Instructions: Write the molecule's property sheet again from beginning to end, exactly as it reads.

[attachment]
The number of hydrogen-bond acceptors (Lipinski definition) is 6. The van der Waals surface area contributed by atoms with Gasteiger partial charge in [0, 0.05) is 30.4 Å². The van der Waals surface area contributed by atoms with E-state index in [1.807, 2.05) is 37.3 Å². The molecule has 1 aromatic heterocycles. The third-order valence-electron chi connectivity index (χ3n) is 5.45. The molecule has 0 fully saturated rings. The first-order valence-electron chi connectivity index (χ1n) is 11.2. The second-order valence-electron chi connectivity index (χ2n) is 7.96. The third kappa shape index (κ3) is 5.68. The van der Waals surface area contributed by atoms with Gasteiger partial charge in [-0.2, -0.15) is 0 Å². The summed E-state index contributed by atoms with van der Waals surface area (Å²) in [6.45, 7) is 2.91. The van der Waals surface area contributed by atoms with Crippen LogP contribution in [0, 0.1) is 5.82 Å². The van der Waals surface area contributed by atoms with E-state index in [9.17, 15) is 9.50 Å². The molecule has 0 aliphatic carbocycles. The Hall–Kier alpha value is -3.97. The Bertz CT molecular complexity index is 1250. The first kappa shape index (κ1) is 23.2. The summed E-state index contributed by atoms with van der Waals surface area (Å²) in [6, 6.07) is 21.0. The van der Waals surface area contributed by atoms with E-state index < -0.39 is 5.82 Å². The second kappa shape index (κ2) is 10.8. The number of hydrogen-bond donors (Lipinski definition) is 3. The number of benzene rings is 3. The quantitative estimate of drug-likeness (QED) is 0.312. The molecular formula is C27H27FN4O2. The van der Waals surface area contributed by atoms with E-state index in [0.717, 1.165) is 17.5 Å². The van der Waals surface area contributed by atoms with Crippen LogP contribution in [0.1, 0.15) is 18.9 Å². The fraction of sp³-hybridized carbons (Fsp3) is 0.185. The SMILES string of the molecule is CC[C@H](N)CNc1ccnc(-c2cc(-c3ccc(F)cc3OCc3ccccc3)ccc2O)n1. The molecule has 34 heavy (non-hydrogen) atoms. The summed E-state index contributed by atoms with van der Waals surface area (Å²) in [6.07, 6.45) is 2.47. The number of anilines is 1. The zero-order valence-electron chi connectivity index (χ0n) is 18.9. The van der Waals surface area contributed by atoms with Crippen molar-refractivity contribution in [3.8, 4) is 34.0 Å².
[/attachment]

The number of hydrogen-bond acceptors (Lipinski definition) is 6. The van der Waals surface area contributed by atoms with Gasteiger partial charge in [0, 0.05) is 30.4 Å². The van der Waals surface area contributed by atoms with E-state index in [1.807, 2.05) is 37.3 Å². The molecule has 1 aromatic heterocycles. The third-order valence-electron chi connectivity index (χ3n) is 5.45. The molecule has 0 fully saturated rings. The first-order valence-electron chi connectivity index (χ1n) is 11.2. The second-order valence-electron chi connectivity index (χ2n) is 7.96. The third kappa shape index (κ3) is 5.68. The van der Waals surface area contributed by atoms with Gasteiger partial charge in [-0.2, -0.15) is 0 Å². The summed E-state index contributed by atoms with van der Waals surface area (Å²) in [6.45, 7) is 2.91. The van der Waals surface area contributed by atoms with Crippen LogP contribution in [0, 0.1) is 5.82 Å². The van der Waals surface area contributed by atoms with E-state index in [9.17, 15) is 9.50 Å². The molecule has 0 aliphatic carbocycles. The Hall–Kier alpha value is -3.97. The Bertz CT molecular complexity index is 1250. The first kappa shape index (κ1) is 23.2. The summed E-state index contributed by atoms with van der Waals surface area (Å²) in [6, 6.07) is 21.0. The van der Waals surface area contributed by atoms with E-state index < -0.39 is 5.82 Å². The second kappa shape index (κ2) is 10.8. The number of hydrogen-bond donors (Lipinski definition) is 3. The number of benzene rings is 3. The quantitative estimate of drug-likeness (QED) is 0.312. The molecular formula is C27H27FN4O2. The van der Waals surface area contributed by atoms with E-state index in [0.717, 1.165) is 17.5 Å². The van der Waals surface area contributed by atoms with Crippen LogP contribution in [0.1, 0.15) is 18.9 Å². The fraction of sp³-hybridized carbons (Fsp3) is 0.185. The SMILES string of the molecule is CC[C@H](N)CNc1ccnc(-c2cc(-c3ccc(F)cc3OCc3ccccc3)ccc2O)n1. The molecule has 34 heavy (non-hydrogen) atoms. The summed E-state index contributed by atoms with van der Waals surface area (Å²) in [6.07, 6.45) is 2.47. The number of anilines is 1. The zero-order valence-electron chi connectivity index (χ0n) is 18.9. The van der Waals surface area contributed by atoms with Crippen molar-refractivity contribution in [3.8, 4) is 34.0 Å².